Home Harmony

by Suzy Chiazzari

Published by Ebury Press

128 pages, 2001

Buy it online




Holistic Design

Reviewed by J.M. Bridgeman 


I chose this book for its title. Harmony. Home Harmony. The way we choose by scanning for vibrations that speak to us, reaching for what we need. Harmony.

Home Harmony looks like a book about interior design, but it isn't. There are some decorating tips and beautiful photographs of elegant arrangements. But Home Harmony elucidates something more basic. It deconstructs the elements that are used in creating harmonious designs. In addition, it links spatial arrangements to the "interior" work usually done in therapy. Indeed, the cover says, Chiazzari is a therapist who founded the Holistic Design Institute in Devon and specializes in "healing interiors."

Home Harmony assumes that there are five elements -- earth, wood, metal, fire and water and that these elements relate to each other in positive and negative ways. It also assumes that everything we do affects and is affected by the natural environment. That we live in nature, not above or outside it. That we can and should attempt to manipulate and to control the elements within our private spheres, to maintain our connection with nature.

Perhaps control is the wrong word. Home Harmony assumes a certain willingness to surrender some of the intellectual and physical control we may have come to assume. If we accept that there are some things we may not understand but are willing to be open to, we can counter our alienation and improve our balance. Home Harmony attempts to integrate wisdom from around the world. It nods at Gaia Theory, the Tao and feng shui. It incorporates a variety of tenets into the explanations, including some of the ancient symbolism attached to the five basic elements as well as the different rituals and spiritual practices that celebrate our connection.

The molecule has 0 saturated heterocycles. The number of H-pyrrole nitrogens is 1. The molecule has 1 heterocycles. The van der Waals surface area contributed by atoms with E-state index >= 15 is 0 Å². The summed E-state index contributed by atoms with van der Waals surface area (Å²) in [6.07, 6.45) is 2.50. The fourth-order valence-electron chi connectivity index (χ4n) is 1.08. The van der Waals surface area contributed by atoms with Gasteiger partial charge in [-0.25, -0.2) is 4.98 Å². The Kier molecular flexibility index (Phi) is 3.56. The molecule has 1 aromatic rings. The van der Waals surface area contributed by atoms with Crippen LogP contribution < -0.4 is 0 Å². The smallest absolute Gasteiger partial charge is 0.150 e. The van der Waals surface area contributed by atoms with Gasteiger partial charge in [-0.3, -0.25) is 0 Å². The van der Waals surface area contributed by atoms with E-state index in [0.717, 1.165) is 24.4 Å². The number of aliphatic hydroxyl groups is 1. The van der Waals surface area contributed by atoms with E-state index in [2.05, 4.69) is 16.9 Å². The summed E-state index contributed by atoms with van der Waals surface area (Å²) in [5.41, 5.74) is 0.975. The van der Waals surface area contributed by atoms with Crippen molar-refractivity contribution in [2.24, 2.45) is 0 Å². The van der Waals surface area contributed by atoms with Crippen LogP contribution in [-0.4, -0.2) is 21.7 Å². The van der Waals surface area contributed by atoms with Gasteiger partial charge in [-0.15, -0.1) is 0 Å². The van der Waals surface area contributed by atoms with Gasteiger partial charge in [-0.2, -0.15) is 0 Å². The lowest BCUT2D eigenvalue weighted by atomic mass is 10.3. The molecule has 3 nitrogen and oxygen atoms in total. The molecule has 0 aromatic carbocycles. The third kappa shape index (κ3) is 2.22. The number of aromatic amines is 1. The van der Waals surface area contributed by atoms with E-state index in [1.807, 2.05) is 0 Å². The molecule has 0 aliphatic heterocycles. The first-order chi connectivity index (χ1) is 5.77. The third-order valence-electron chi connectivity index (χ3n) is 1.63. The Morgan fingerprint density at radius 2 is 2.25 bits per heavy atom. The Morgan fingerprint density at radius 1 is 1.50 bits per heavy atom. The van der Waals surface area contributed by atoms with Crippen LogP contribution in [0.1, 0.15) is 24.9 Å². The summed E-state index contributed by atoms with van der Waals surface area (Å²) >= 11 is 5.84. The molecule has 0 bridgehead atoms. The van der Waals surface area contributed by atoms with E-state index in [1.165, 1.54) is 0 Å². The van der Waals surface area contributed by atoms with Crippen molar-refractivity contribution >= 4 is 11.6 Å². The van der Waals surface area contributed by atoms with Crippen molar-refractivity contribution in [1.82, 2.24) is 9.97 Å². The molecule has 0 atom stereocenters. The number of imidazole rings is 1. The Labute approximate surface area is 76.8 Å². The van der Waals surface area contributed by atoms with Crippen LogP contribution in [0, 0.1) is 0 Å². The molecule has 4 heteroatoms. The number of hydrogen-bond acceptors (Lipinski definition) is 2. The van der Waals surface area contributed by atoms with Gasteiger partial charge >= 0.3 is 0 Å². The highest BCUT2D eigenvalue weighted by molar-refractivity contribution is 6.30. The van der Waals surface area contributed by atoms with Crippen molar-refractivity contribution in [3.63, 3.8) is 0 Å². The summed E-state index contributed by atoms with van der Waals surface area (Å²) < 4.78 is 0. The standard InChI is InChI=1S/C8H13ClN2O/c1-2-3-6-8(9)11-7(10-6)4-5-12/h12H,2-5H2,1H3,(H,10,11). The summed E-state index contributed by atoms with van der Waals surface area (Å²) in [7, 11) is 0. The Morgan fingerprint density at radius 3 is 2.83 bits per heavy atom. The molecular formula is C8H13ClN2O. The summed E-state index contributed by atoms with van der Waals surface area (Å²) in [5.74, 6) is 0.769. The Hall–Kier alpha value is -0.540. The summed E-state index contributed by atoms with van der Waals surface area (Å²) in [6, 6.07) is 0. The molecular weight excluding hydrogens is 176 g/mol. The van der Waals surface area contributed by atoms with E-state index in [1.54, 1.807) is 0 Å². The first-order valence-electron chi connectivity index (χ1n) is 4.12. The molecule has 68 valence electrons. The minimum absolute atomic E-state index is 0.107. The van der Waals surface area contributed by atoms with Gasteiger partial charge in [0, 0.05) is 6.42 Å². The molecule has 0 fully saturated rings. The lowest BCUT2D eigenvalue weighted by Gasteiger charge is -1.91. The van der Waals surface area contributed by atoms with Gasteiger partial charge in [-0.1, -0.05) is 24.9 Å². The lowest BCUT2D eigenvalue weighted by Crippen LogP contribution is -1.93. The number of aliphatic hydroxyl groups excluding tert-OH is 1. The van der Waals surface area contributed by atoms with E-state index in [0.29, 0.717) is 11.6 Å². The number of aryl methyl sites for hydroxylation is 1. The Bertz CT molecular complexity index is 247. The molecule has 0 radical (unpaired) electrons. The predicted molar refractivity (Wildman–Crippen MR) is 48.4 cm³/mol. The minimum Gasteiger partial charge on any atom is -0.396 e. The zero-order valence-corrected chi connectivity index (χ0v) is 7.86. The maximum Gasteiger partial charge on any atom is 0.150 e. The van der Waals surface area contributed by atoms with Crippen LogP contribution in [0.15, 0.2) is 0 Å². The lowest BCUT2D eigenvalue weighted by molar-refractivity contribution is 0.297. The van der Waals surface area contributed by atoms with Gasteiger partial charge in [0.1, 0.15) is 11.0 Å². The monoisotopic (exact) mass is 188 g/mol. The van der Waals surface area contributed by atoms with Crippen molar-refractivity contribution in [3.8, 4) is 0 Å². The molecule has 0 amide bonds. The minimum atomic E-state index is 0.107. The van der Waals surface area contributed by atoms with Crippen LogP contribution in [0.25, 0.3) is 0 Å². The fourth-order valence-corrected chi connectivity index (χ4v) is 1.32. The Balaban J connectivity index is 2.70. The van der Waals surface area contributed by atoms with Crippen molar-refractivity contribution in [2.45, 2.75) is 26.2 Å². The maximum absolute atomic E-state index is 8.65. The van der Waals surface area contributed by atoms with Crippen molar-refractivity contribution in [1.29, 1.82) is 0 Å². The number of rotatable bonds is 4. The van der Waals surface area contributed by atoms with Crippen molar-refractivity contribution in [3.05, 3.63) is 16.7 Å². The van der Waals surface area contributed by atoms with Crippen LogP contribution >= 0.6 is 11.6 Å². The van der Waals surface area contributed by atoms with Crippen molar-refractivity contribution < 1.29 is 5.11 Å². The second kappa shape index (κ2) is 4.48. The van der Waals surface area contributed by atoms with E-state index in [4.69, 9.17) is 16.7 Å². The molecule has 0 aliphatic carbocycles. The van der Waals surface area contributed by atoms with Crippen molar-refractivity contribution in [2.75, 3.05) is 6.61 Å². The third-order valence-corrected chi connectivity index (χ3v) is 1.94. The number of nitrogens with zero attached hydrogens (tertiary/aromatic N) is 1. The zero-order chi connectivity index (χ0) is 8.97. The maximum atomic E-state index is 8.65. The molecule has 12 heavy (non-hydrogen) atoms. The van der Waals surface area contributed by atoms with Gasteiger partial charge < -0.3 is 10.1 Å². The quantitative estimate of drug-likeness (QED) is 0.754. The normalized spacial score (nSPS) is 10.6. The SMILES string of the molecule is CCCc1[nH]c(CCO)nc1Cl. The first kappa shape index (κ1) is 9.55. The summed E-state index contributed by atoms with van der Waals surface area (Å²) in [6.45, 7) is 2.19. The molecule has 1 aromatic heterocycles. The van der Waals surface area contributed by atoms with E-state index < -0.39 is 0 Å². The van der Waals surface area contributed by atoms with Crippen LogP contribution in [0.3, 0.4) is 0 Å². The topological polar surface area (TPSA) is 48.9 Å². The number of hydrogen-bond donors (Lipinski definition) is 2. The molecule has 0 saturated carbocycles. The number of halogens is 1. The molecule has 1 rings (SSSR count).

There is nothing very new here. Home Harmony attempts to integrate. It asks us to remember that we are a part of nature, not separate from it. That the more we separate ourselves from the natural environment, by living inside our heads or inside some unbalanced unnatural environmentally unfriendly buildings, the more we make ourselves sick. That we have the power to recognize the problem and take steps to address it.

To address the problem of disequilibrium we have to assess ourselves, the others we live with and the environments we inhabit. The assessment process sounds a bit like astrology, probably because it assumes that we accept a cosmology that is "given" but not necessarily understood. That we may find ourselves to be in tune with or clashing with our setting, our environment. That we can choose to do things to improve the balance.

Home Harmony discredits the notion that caring about our homes is somehow materialistic and frivolous. The spaces we inhabit are "our third skins" and, as such, should resonate with the swirls of energy within and outside us. We are a part of nature: the way we choose to live should reflect our natural origins. We are responsible for recognizing that and for making the necessary adjustments. So, in that sense, although it is a calming book, it is also an empowering book, with a simple powerful message. Tuck it into a housewarming gift, in a hand-woven basket of beautiful useful objects. | November 2001


J. M. Bridgeman is a contributing editor at Suite 101 as well as January Magazine.